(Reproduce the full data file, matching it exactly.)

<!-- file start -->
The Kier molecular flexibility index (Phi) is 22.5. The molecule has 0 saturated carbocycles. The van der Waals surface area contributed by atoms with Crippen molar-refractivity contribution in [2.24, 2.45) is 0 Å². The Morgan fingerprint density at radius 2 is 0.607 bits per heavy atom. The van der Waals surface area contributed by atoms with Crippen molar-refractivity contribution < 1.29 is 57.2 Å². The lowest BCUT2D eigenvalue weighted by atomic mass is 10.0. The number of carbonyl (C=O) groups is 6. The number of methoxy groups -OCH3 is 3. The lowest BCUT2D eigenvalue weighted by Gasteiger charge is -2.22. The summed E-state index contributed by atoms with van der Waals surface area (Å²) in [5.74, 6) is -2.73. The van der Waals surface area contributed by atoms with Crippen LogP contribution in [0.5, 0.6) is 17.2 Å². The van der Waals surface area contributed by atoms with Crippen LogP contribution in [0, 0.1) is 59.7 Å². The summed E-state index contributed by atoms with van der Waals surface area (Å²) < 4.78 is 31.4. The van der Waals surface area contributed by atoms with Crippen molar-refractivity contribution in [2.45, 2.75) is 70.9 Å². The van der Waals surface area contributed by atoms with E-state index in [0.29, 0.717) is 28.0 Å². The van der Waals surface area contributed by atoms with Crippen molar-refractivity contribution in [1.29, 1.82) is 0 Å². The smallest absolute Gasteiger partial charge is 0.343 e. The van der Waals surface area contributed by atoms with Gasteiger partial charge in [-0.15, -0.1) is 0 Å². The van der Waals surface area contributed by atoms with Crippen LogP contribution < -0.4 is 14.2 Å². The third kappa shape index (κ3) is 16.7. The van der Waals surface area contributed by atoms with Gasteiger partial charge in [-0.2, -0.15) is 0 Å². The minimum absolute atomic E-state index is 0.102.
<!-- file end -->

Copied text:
The Kier molecular flexibility index (Phi) is 22.5. The molecule has 0 saturated carbocycles. The van der Waals surface area contributed by atoms with Crippen molar-refractivity contribution in [2.24, 2.45) is 0 Å². The Morgan fingerprint density at radius 2 is 0.607 bits per heavy atom. The van der Waals surface area contributed by atoms with Crippen molar-refractivity contribution < 1.29 is 57.2 Å². The lowest BCUT2D eigenvalue weighted by atomic mass is 10.0. The number of carbonyl (C=O) groups is 6. The number of methoxy groups -OCH3 is 3. The lowest BCUT2D eigenvalue weighted by Gasteiger charge is -2.22. The summed E-state index contributed by atoms with van der Waals surface area (Å²) in [5.74, 6) is -2.73. The van der Waals surface area contributed by atoms with Crippen LogP contribution in [0.5, 0.6) is 17.2 Å². The van der Waals surface area contributed by atoms with Crippen LogP contribution in [0, 0.1) is 59.7 Å². The summed E-state index contributed by atoms with van der Waals surface area (Å²) < 4.78 is 31.4. The van der Waals surface area contributed by atoms with Crippen molar-refractivity contribution in [2.45, 2.75) is 70.9 Å². The van der Waals surface area contributed by atoms with E-state index in [0.29, 0.717) is 28.0 Å². The van der Waals surface area contributed by atoms with Crippen molar-refractivity contribution in [1.29, 1.82) is 0 Å². The smallest absolute Gasteiger partial charge is 0.343 e. The van der Waals surface area contributed by atoms with Gasteiger partial charge in [-0.15, -0.1) is 0 Å². The van der Waals surface area contributed by atoms with Crippen LogP contribution < -0.4 is 14.2 Å². The third kappa shape index (κ3) is 16.7. The van der Waals surface area contributed by atoms with Gasteiger partial charge in [-0.2, -0.15) is 0 Å². The minimum absolute atomic E-state index is 0.102.